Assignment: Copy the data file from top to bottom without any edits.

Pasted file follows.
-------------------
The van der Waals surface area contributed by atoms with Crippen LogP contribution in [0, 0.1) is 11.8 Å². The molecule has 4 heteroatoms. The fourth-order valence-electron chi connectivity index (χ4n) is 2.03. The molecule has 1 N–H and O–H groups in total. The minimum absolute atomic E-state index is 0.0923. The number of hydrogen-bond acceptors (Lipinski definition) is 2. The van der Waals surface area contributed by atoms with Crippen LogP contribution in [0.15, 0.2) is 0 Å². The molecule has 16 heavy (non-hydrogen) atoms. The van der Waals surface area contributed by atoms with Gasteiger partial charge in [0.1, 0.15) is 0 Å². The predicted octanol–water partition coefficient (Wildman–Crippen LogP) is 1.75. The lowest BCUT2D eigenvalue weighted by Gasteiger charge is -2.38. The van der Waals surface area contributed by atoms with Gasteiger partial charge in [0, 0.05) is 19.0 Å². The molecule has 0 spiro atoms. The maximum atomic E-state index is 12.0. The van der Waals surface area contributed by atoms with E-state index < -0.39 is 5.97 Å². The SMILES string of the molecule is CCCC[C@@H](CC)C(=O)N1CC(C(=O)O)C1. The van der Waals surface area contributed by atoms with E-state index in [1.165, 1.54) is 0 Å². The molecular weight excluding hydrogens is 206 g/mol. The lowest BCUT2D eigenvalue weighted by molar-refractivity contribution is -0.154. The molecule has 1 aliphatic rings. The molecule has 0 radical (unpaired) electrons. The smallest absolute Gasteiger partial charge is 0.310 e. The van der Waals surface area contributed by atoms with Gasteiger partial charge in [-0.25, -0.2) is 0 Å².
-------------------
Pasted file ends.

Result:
The van der Waals surface area contributed by atoms with Crippen LogP contribution in [0, 0.1) is 11.8 Å². The molecule has 4 heteroatoms. The fourth-order valence-electron chi connectivity index (χ4n) is 2.03. The molecule has 1 N–H and O–H groups in total. The minimum absolute atomic E-state index is 0.0923. The number of hydrogen-bond acceptors (Lipinski definition) is 2. The van der Waals surface area contributed by atoms with Crippen LogP contribution in [0.15, 0.2) is 0 Å². The molecule has 16 heavy (non-hydrogen) atoms. The van der Waals surface area contributed by atoms with Gasteiger partial charge in [0.1, 0.15) is 0 Å². The predicted octanol–water partition coefficient (Wildman–Crippen LogP) is 1.75. The lowest BCUT2D eigenvalue weighted by Gasteiger charge is -2.38. The van der Waals surface area contributed by atoms with Gasteiger partial charge in [0, 0.05) is 19.0 Å². The molecule has 0 spiro atoms. The maximum atomic E-state index is 12.0. The van der Waals surface area contributed by atoms with E-state index < -0.39 is 5.97 Å². The SMILES string of the molecule is CCCC[C@@H](CC)C(=O)N1CC(C(=O)O)C1. The van der Waals surface area contributed by atoms with E-state index in [1.165, 1.54) is 0 Å². The molecular weight excluding hydrogens is 206 g/mol. The lowest BCUT2D eigenvalue weighted by molar-refractivity contribution is -0.154. The molecule has 1 aliphatic rings. The molecule has 0 radical (unpaired) electrons. The smallest absolute Gasteiger partial charge is 0.310 e. The van der Waals surface area contributed by atoms with Gasteiger partial charge in [-0.25, -0.2) is 0 Å².